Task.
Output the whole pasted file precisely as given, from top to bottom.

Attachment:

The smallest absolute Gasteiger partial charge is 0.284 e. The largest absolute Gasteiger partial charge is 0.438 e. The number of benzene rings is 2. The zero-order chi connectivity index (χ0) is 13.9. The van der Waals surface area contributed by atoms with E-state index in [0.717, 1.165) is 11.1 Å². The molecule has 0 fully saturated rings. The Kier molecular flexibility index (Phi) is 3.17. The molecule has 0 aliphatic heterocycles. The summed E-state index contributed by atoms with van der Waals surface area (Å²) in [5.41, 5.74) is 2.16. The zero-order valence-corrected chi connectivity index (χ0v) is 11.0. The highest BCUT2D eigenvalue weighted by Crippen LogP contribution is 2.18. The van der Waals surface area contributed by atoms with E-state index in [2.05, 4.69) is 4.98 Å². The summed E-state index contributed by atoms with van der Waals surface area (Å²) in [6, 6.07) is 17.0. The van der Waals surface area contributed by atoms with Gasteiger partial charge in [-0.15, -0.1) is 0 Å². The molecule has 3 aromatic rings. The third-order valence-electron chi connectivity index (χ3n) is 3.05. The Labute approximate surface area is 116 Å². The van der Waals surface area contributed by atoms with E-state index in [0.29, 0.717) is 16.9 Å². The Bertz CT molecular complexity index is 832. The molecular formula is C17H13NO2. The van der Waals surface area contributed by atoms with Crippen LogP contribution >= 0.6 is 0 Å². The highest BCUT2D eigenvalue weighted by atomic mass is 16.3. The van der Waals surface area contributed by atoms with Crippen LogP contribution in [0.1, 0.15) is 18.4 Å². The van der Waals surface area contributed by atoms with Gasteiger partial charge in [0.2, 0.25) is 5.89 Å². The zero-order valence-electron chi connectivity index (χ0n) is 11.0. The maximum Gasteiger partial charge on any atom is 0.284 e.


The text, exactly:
The smallest absolute Gasteiger partial charge is 0.284 e. The largest absolute Gasteiger partial charge is 0.438 e. The number of benzene rings is 2. The zero-order chi connectivity index (χ0) is 13.9. The van der Waals surface area contributed by atoms with E-state index in [0.717, 1.165) is 11.1 Å². The molecule has 0 fully saturated rings. The Kier molecular flexibility index (Phi) is 3.17. The molecule has 0 aliphatic heterocycles. The summed E-state index contributed by atoms with van der Waals surface area (Å²) in [5.41, 5.74) is 2.16. The zero-order valence-corrected chi connectivity index (χ0v) is 11.0. The highest BCUT2D eigenvalue weighted by Crippen LogP contribution is 2.18. The van der Waals surface area contributed by atoms with E-state index in [2.05, 4.69) is 4.98 Å². The summed E-state index contributed by atoms with van der Waals surface area (Å²) in [6, 6.07) is 17.0. The van der Waals surface area contributed by atoms with Gasteiger partial charge in [-0.15, -0.1) is 0 Å². The molecule has 3 aromatic rings. The third-order valence-electron chi connectivity index (χ3n) is 3.05. The Labute approximate surface area is 116 Å². The van der Waals surface area contributed by atoms with E-state index in [0.29, 0.717) is 16.9 Å². The Bertz CT molecular complexity index is 832. The molecular formula is C17H13NO2. The van der Waals surface area contributed by atoms with Crippen LogP contribution >= 0.6 is 0 Å². The highest BCUT2D eigenvalue weighted by atomic mass is 16.3. The van der Waals surface area contributed by atoms with Crippen LogP contribution in [0.1, 0.15) is 18.4 Å². The van der Waals surface area contributed by atoms with Gasteiger partial charge in [0.2, 0.25) is 5.89 Å². The zero-order valence-electron chi connectivity index (χ0n) is 11.0. The maximum Gasteiger partial charge on any atom is 0.284 e.